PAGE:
Page 185 [2021-07-06 Tue 15:54]: In the Bristol Approach pilot, sensor data were combined with other data, including open government data on housing types and data generated and processed at the project’s Data Jams, supported by the city government. However, the mechanisms to trigger specific service deliveries were never clearly connected with these data

Page 186 [2021-07-06 Tue 15:59]: The risk of making data collection, manipulation (through hackathons or other means), and presentation by citizens to decision-makers the de facto process for gaining civic voice is that these activities don’t provoke action for change and, worse, may serve as excuses for further limiting collectively provided services

Page 188 [2021-07-06 Tue 16:02]: some investigations of data commons, for example, researchers contrast the way that expansions of intellectual property create “anticommons” that produce conflictual relationships around the use of data, with the production and management of data commons providing an alternative.27

Page 192 [2021-07-06 Tue 16:07]: might be possible to use the Bristol Approach experience to reposition data commons as structures that support solidarity—as what philosopher Richard Rorty describes as “the imaginative ability to see strange people as fellow sufferers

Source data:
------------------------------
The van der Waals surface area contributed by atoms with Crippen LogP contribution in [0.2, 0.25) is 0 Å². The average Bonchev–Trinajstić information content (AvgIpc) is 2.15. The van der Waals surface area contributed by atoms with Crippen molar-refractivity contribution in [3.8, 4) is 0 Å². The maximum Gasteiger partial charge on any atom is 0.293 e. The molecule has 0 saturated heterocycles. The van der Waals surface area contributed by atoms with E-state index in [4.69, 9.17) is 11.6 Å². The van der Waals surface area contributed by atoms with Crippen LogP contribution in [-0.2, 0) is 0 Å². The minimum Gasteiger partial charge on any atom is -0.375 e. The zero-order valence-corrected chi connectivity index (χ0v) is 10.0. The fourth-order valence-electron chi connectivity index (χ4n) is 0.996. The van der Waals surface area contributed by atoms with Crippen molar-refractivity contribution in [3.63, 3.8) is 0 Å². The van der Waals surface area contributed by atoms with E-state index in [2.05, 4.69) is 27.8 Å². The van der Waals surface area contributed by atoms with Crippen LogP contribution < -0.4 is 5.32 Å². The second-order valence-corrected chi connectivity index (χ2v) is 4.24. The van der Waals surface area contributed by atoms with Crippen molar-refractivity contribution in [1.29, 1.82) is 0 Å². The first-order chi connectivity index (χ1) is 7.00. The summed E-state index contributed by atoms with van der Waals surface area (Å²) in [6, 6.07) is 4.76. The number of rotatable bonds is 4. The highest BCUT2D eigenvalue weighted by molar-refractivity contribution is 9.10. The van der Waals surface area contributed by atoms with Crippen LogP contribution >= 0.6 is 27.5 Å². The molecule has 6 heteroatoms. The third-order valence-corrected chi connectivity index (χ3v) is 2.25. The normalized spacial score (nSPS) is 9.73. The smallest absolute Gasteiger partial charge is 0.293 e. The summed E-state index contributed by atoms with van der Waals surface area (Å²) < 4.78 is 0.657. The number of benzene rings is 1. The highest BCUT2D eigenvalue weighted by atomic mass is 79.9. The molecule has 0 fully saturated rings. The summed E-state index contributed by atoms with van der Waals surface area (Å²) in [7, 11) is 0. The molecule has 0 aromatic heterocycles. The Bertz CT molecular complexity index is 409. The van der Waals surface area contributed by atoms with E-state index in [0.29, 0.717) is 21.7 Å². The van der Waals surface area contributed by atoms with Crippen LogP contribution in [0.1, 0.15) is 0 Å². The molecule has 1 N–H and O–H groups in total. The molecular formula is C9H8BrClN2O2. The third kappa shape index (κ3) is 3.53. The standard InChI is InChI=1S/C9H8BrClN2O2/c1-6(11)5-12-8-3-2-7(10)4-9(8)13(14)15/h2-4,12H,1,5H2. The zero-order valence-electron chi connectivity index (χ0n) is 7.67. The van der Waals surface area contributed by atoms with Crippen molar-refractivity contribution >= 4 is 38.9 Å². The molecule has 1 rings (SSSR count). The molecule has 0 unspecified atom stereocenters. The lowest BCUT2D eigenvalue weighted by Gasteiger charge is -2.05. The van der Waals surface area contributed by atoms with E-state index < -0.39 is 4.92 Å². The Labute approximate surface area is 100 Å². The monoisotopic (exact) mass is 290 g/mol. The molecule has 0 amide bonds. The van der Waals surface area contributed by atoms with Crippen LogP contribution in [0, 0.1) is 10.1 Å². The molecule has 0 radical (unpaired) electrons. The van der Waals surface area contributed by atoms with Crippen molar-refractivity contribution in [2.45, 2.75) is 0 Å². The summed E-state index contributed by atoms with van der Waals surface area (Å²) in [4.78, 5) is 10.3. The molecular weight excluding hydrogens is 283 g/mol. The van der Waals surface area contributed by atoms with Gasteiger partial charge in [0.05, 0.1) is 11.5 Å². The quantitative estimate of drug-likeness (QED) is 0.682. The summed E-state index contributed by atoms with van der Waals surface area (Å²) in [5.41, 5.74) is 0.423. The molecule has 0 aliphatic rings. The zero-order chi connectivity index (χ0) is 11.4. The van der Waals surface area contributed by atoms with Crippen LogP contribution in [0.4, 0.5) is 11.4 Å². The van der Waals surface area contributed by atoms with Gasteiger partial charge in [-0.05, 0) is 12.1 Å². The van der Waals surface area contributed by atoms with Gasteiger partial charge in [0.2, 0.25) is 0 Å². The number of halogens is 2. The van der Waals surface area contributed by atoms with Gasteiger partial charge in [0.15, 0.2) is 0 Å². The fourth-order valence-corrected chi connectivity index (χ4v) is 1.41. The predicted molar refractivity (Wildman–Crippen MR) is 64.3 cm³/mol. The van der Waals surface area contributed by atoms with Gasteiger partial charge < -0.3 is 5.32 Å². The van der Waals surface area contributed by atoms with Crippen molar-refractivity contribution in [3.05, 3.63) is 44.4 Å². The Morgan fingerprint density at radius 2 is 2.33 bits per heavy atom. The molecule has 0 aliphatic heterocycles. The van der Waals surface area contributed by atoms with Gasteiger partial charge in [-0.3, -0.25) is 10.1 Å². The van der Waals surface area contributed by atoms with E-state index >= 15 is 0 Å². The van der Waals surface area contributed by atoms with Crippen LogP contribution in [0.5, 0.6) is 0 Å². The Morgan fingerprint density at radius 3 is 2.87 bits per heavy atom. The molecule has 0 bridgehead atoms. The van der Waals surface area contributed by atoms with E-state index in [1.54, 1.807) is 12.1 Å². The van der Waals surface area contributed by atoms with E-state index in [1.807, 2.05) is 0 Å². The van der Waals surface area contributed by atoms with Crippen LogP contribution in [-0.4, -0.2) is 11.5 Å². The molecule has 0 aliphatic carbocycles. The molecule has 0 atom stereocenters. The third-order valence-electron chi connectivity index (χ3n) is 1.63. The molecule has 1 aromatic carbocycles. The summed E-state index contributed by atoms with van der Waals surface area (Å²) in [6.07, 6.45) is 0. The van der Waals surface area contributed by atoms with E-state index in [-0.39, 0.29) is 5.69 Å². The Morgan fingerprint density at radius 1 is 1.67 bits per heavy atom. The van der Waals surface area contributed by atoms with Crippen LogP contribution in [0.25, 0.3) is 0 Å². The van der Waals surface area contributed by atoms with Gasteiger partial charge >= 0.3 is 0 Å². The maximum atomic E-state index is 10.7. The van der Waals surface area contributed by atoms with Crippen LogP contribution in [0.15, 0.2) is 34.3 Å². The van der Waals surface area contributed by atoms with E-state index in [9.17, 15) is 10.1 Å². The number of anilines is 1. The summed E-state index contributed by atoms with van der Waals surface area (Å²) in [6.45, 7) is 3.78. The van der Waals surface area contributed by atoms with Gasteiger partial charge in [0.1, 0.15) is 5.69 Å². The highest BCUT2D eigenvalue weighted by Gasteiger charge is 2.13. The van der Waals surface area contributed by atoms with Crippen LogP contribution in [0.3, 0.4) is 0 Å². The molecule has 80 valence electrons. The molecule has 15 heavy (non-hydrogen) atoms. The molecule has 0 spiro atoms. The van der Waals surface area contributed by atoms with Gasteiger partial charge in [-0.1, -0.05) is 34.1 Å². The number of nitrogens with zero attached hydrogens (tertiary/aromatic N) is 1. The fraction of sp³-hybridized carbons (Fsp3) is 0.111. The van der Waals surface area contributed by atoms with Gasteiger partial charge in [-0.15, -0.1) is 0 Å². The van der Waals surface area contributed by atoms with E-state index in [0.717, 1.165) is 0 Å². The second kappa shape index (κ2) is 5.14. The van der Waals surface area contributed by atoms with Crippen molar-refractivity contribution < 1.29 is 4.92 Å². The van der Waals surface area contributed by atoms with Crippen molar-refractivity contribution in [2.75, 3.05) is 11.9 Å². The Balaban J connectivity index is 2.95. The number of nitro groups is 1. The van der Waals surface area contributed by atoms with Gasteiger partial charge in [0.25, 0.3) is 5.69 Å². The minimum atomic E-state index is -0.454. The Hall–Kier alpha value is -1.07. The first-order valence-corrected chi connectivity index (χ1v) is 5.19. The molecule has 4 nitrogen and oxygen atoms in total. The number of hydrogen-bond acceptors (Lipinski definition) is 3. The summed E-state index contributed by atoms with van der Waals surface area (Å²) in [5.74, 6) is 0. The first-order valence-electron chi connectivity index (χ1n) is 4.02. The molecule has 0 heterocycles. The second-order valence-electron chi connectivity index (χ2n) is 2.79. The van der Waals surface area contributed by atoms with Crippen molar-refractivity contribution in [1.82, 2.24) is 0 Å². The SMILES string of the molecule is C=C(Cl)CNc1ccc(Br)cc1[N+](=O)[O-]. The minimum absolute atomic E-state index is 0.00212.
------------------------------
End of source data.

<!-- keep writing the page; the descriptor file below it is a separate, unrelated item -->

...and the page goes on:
Page 193 [2021-07-06 Tue 16:09]: contrast to the smooth optimization that constrains citizenship, friction slows down the process and requires negotiation, balance, and acceptance of similarity within difference

Page 194 [2021-07-06 Tue 16:11]: Is there any way for the frictions and emergent solidarities to push past a vague idea that collecting data is a new form of civic participation

1.4 The Ends of Optimization

Page 201 [2021-07-06 Tue 16:22]: This kind of knowledge is imagined as making the city “sentient

Page 202 [2021-07-06 Tue 16:23]: sentient city

Page 205 [2021-07-06 Tue 16:54]: Theories of democracy that assume a world of active subjects and passive objects begin to appear as thin descriptions at a time when the interactions between human, viral, animal, and technological bodies are becoming more intense.”4 For

Page 206 [2021-07-06 Tue 16:57]: The promise is that the bees become knowable to the keeper—that this data, this knowledge, is what produces action, rather than the action of interacting with the hive to see how heavy it has become. We want to know more; we want to be able to transform sense into data to log the changes to the hive over time